Bookmark   December 1, 2012 at 5:59PM
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bulldinkie(pa)

They kill everything basically that grows near them.I had 5 huge trees here in the yard when we moved here hate them...

    Bookmark   December 1, 2012 at 10:47PM
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fusion_power

Ohio Walnut info

Basically, walnuts are allelopathic to many species. Of course, some people - like me - grow them because we eat them. I have about 50 acres of black walnut trees planted for the dual purpose of producing trees and nuts.

DarJones

    Bookmark   December 2, 2012 at 12:07AM
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alan haigh

I have often seen and even managed fruit trees, especially apples, living productively in the vicinity of black walnut trees, but I agree that it is best to cut them down near orchards. Peaches seem to suffer the most, in my experience- but peaches suffer the most from any large tree competition.

Also, I have found blueberries to be impossible to grow anywhere near black walnuts.

    Bookmark   December 2, 2012 at 5:53AM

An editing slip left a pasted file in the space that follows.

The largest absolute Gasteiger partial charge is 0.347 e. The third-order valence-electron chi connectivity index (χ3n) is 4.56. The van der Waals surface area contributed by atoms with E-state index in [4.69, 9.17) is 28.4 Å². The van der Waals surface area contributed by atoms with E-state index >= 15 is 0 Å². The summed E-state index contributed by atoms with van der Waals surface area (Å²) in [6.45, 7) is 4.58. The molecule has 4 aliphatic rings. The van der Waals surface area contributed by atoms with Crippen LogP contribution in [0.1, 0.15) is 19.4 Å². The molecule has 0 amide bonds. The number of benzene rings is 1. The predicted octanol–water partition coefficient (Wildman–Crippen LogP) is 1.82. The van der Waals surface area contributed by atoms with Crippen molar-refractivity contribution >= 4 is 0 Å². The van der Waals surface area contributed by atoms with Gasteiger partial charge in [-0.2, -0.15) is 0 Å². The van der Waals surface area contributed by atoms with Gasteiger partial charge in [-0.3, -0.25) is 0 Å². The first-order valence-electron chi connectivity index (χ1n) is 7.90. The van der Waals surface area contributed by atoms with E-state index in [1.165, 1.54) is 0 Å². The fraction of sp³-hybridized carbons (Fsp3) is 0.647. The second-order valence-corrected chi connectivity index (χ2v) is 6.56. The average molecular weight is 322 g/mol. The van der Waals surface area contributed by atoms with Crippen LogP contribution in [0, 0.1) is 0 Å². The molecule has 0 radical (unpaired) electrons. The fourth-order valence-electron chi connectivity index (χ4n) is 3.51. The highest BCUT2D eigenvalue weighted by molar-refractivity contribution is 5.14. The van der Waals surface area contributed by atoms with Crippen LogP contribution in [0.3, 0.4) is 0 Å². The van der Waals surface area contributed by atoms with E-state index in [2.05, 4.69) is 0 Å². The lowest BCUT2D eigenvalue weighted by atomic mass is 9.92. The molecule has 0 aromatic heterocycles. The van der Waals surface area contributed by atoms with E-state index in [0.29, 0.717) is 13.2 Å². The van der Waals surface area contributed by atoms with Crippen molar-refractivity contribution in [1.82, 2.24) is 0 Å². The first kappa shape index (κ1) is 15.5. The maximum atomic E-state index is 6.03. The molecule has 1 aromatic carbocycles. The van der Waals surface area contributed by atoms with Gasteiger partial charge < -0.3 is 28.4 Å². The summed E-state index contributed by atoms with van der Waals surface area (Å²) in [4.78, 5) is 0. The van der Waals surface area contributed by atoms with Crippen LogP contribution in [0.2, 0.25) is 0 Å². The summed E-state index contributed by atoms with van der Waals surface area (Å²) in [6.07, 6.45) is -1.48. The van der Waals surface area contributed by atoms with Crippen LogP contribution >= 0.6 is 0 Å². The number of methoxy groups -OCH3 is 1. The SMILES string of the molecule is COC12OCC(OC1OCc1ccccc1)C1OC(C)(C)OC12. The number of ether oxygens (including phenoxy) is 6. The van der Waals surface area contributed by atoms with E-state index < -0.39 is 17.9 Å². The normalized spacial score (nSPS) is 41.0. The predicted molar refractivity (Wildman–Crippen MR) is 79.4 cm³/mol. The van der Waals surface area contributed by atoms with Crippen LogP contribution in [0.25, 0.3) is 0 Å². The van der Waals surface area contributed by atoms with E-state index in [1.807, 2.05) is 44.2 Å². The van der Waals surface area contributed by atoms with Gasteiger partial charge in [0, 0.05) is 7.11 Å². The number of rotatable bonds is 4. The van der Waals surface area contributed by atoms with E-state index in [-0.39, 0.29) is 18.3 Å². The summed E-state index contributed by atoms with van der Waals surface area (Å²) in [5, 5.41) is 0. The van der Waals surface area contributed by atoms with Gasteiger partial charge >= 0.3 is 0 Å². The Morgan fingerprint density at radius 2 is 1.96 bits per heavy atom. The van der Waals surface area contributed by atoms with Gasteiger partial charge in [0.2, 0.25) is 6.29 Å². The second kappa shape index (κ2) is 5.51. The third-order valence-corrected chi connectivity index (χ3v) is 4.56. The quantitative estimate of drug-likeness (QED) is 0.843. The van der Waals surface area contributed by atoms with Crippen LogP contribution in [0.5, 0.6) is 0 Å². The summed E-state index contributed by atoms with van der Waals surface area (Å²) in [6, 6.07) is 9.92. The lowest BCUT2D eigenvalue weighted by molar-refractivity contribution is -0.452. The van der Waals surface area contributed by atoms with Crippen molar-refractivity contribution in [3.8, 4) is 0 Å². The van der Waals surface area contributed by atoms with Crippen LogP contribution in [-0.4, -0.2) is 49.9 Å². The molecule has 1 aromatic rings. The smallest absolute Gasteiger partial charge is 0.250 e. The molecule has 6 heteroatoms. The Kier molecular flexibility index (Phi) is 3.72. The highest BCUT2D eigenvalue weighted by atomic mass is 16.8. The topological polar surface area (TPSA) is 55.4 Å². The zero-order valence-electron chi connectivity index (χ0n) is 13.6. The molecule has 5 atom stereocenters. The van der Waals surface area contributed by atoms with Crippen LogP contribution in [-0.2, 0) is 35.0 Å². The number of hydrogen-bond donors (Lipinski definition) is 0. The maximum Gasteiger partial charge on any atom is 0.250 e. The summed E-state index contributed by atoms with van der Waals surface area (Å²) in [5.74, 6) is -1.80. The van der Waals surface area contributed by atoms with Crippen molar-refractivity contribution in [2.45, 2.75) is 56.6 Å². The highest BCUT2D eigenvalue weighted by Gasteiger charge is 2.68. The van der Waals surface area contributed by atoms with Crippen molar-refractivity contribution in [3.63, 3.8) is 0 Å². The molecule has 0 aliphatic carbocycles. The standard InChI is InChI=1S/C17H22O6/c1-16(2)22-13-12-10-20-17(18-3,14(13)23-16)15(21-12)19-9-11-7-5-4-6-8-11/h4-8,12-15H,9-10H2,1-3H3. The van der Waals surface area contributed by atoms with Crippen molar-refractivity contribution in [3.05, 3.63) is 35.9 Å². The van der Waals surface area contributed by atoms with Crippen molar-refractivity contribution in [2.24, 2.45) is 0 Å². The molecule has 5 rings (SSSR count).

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canadianplant

OF course cutting them down is the first instinct, but what about "blocking" the jugalone?

There are quite a few plants and trees that arent effected by jugalone. Many people plant these trees inbetween the walnuts and plants that are susceptable to jugalone.

Not to mention walnut trees are a very important aspect of the easter NA forests. Too many animals depend on the nuts, especially since chestnuts are pretty much gone in the wild. The nuts are good food, the wood is useful for building and fire wood. The tree has more uses then it doesnt and cutting down trees without fully understanding their impact on the surrounding environment is IMO ignorant (just to clarify IM NOT CALLING ANYONE HERE IGNORANT)

It just so happens trees that dont get affected by jugalone are nitrogen fixing trees like Elagnus species and alder? (ill have to look that one up). These create good soil and will benefit all surrounding trees. You can use some native trees like Black Locust, which have uses in themselves (and are native!)